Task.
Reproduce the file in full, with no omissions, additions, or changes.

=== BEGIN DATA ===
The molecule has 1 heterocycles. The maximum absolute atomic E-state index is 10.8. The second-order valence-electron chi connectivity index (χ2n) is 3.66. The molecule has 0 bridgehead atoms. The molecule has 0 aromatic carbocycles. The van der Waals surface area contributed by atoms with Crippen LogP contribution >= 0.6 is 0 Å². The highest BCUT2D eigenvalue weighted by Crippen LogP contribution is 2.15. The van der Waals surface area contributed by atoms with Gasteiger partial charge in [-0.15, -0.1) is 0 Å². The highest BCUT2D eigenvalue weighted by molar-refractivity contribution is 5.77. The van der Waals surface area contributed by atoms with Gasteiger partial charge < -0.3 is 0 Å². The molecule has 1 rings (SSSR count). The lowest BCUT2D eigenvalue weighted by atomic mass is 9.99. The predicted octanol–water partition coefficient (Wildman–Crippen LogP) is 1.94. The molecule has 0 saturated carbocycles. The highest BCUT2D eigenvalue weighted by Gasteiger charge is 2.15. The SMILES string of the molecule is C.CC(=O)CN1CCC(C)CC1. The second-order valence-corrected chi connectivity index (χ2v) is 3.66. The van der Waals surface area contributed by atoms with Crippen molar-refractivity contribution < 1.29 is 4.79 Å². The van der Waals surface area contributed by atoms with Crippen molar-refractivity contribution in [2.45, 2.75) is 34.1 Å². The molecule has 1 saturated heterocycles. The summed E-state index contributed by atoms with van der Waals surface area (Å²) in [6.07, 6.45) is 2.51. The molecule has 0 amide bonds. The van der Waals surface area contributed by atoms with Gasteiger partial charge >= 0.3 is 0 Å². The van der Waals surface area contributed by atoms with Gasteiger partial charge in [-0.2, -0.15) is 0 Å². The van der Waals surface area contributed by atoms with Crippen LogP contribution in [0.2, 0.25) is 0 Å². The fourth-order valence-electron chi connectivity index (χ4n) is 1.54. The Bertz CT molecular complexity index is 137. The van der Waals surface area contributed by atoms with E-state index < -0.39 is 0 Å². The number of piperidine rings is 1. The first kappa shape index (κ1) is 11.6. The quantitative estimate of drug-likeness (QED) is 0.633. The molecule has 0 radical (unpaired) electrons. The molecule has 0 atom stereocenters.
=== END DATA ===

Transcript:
The molecule has 1 heterocycles. The maximum absolute atomic E-state index is 10.8. The second-order valence-electron chi connectivity index (χ2n) is 3.66. The molecule has 0 bridgehead atoms. The molecule has 0 aromatic carbocycles. The van der Waals surface area contributed by atoms with Crippen LogP contribution >= 0.6 is 0 Å². The highest BCUT2D eigenvalue weighted by Crippen LogP contribution is 2.15. The van der Waals surface area contributed by atoms with Gasteiger partial charge in [-0.15, -0.1) is 0 Å². The highest BCUT2D eigenvalue weighted by molar-refractivity contribution is 5.77. The van der Waals surface area contributed by atoms with Gasteiger partial charge < -0.3 is 0 Å². The molecule has 1 rings (SSSR count). The lowest BCUT2D eigenvalue weighted by atomic mass is 9.99. The predicted octanol–water partition coefficient (Wildman–Crippen LogP) is 1.94. The molecule has 0 saturated carbocycles. The highest BCUT2D eigenvalue weighted by Gasteiger charge is 2.15. The SMILES string of the molecule is C.CC(=O)CN1CCC(C)CC1. The second-order valence-corrected chi connectivity index (χ2v) is 3.66. The van der Waals surface area contributed by atoms with Crippen molar-refractivity contribution < 1.29 is 4.79 Å². The van der Waals surface area contributed by atoms with Crippen molar-refractivity contribution in [2.45, 2.75) is 34.1 Å². The molecule has 1 saturated heterocycles. The summed E-state index contributed by atoms with van der Waals surface area (Å²) in [6.07, 6.45) is 2.51. The molecule has 0 amide bonds. The van der Waals surface area contributed by atoms with Gasteiger partial charge >= 0.3 is 0 Å². The van der Waals surface area contributed by atoms with Gasteiger partial charge in [-0.2, -0.15) is 0 Å². The van der Waals surface area contributed by atoms with Crippen LogP contribution in [0.2, 0.25) is 0 Å². The fourth-order valence-electron chi connectivity index (χ4n) is 1.54. The Bertz CT molecular complexity index is 137. The van der Waals surface area contributed by atoms with E-state index < -0.39 is 0 Å². The number of piperidine rings is 1. The first kappa shape index (κ1) is 11.6. The quantitative estimate of drug-likeness (QED) is 0.633. The molecule has 0 radical (unpaired) electrons. The molecule has 0 atom stereocenters.